Now, as anyone who's tried to create a precise loops knows, hitting the in and out points at just the right moment can be quite tricky, even with a lot of practice. With Smart Loops engaged, the timing of your loop points is automatically adjusted to fit within the detected bpm, meaning that your timing can be a little bit off, and the CDX will interpolate the correct timing for you — most excellent! The Trim button allows for further precision by letting you edit the loop points manually. Furthermore, the entire length of the loop can be retained but shifted forward or back in the timeline. In addition, you can instantly adjust the length of the loop in incremental units without having to redo the loop points. For example, say you grab a one-measure (four-count) loop. By using the two Shift buttons, you can shorten the size of the loop to two counts or one count, as well as two or four measures. Looping is also facilitated by a four LED bar graph and a Tap button. The red lights mark the beat location with the measure, and you can reset the start of the measure by hitting the Tap button, which you can also use to manually input bpm. These looping features alone make the CDX stand out from the competition.


The Numark CDX also includes built-in DSP effects such as Sonar, Slide, Echo, Filter, Chop, Auto-Pan and Auto-Decimation. These are activated either by pressing a dedicated button for the desired effect or by holding a button to access an additional effect. A dedicated and sizable jog wheel is used to modify certain parameters of the effects, as well. Sonar is similar to a flange or phase effect. Normally, the depth of this effect will return to zero when it is turned on and off, but you can bypass this by holding down the Sonar button for a couple of seconds. Slide is essentially a pitch shifter, allowing you to smoothly change the key, or tone, of the music without altering its speed. The Echo effect works with the following time divisions: 64th, 32nd, 16th, eighth, quarter, half and whole (one-measure) notes; you can also use the effect with negative time values by turning the wheel counterclockwise for a pre-Echo. Curiously, however, the Echo effect doesn't continue when the platter is stopped.

The Auto Decimation effect reduces the bit rate of the music, creating increasing levels of distortion, and is accessible by holding down the Echo button for two seconds. You can dial in mild distortion or crush it to the point of sounding like something coming from an Atari 2600. The Filter can work in either isolation (bandpass) or kill (band reject) mode, and the frequency can be dialed up or down with the jog wheel. When you get to either end of the frequency spectrum, it will continue from the other extreme. Chop works like a transformer, breaking up the music in specific intervals with the same time divisions used in the Echo effects. The jog wheel is also used as a search function — just hit the Search button, and you can quickly scan through a track to find the desired location. The wheel has just the right amount of resistance, letting you flick the wheel for quick scans.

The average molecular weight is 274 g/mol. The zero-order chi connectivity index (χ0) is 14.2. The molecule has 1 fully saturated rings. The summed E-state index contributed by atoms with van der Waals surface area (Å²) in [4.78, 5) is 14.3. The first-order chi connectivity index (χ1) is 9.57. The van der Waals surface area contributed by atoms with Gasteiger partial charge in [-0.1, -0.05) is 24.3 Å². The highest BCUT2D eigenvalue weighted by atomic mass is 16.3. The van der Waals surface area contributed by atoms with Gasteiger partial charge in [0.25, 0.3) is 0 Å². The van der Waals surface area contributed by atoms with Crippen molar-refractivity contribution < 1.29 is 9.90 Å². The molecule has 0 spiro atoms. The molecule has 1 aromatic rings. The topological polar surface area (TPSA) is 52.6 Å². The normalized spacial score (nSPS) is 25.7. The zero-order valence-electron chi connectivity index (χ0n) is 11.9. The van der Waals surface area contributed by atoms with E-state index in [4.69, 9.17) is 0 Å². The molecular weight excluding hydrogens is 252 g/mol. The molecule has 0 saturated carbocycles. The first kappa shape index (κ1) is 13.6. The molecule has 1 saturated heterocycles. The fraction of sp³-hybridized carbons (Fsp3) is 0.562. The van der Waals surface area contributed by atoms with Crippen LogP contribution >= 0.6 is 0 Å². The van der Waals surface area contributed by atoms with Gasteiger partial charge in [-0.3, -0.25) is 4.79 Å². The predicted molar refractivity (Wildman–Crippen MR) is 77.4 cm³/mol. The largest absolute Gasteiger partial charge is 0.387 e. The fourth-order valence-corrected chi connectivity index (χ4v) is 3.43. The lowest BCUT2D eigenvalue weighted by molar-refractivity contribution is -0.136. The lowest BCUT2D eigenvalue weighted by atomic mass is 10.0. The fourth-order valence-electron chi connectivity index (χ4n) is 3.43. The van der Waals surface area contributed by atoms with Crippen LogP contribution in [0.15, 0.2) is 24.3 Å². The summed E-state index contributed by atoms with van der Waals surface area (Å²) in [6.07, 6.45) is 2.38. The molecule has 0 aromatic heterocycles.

One of the coolest features of the CDX is the Scratch Mode button, which allows you to select among four different ways in which the platter or record controls the sound. Scratch Mode makes the CDX respond just like a traditional turntable, with all directional movements being heard. Scratch + FWD mode plays only forward motions, eliminating the sound of any backward (counterclockwise) motions. Scratch + Cue returns playback to the last set cue point every time the record is grabbed or stopped, and Scratch + Cue + FWD returns playback to the last cue point and plays only forward motions. This is a nice set of features for the scratch DJ and turntablist, as it facilitates certain tricks, especially beat juggling. Just next to the Scratch button is a Reverse switch that operates in one of two ways: Reverse changes the direction of the physical platter until it's released (you can adjust sensitivity through the menu options), and Bleep immediately reverses the direction of playback using the buffer while the platter maintains forward motion. Also, the motor can be turned off without affecting playback to prevent accidental stoppage of playback, and there's a dedicated button to toggle between 33 and 45 rpm.

Overall, the Numark CDX feels great. The vinyl and platter response is extremely accurate, and best of all, you can be as rough as you want without a needle coming out of a groove! The Smart Loop functions and built-in effects are a major plus, and the ability to play MP3 data discs is an added bonus. Although the pitch-control resolution only goes down to 0.1 percent (which is pretty standard anyway), this is by far the best emulation of a vinyl turntable by a CD player. If a turntable and a CD player had a baby, it would be the CDX.


CDX > $1,199

Pros: Amazing response and feel. Flexible, easy, perfect looping with Smart Loops and Beatkeeper. Built-in DSP effects. Slot loading. Versatile scratch modes. Separate jog wheel for searching and effects control. MP3-data-CD support. More features implemented in future software upgrades.

Cons: Maximum pitch control resolution only 0.1 percent.